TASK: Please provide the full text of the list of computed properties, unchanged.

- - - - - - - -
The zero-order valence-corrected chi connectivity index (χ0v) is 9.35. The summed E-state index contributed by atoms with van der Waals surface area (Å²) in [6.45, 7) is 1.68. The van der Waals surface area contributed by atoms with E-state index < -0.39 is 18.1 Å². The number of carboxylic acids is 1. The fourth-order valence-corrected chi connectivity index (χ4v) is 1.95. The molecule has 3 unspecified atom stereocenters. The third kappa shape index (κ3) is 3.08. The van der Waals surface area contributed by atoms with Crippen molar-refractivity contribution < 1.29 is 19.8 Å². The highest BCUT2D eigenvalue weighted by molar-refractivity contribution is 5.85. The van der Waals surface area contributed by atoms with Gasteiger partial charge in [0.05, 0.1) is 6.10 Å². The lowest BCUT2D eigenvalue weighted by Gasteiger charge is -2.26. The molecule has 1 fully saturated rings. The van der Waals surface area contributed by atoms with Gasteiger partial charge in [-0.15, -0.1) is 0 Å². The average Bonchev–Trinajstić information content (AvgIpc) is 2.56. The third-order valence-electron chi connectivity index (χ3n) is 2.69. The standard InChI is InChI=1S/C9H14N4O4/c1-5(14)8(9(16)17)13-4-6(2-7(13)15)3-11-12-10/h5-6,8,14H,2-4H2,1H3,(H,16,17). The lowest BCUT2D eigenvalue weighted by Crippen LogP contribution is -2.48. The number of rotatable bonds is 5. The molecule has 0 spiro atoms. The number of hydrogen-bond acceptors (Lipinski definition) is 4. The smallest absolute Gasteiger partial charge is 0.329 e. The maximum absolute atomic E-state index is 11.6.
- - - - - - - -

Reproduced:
The zero-order valence-corrected chi connectivity index (χ0v) is 9.35. The summed E-state index contributed by atoms with van der Waals surface area (Å²) in [6.45, 7) is 1.68. The van der Waals surface area contributed by atoms with E-state index < -0.39 is 18.1 Å². The number of carboxylic acids is 1. The fourth-order valence-corrected chi connectivity index (χ4v) is 1.95. The molecule has 3 unspecified atom stereocenters. The third kappa shape index (κ3) is 3.08. The van der Waals surface area contributed by atoms with Crippen molar-refractivity contribution < 1.29 is 19.8 Å². The highest BCUT2D eigenvalue weighted by molar-refractivity contribution is 5.85. The van der Waals surface area contributed by atoms with Gasteiger partial charge in [0.05, 0.1) is 6.10 Å². The lowest BCUT2D eigenvalue weighted by Gasteiger charge is -2.26. The molecule has 1 fully saturated rings. The van der Waals surface area contributed by atoms with Gasteiger partial charge in [-0.15, -0.1) is 0 Å². The average Bonchev–Trinajstić information content (AvgIpc) is 2.56. The third-order valence-electron chi connectivity index (χ3n) is 2.69. The standard InChI is InChI=1S/C9H14N4O4/c1-5(14)8(9(16)17)13-4-6(2-7(13)15)3-11-12-10/h5-6,8,14H,2-4H2,1H3,(H,16,17). The lowest BCUT2D eigenvalue weighted by Crippen LogP contribution is -2.48. The number of rotatable bonds is 5. The molecule has 0 spiro atoms. The number of hydrogen-bond acceptors (Lipinski definition) is 4. The smallest absolute Gasteiger partial charge is 0.329 e. The maximum absolute atomic E-state index is 11.6.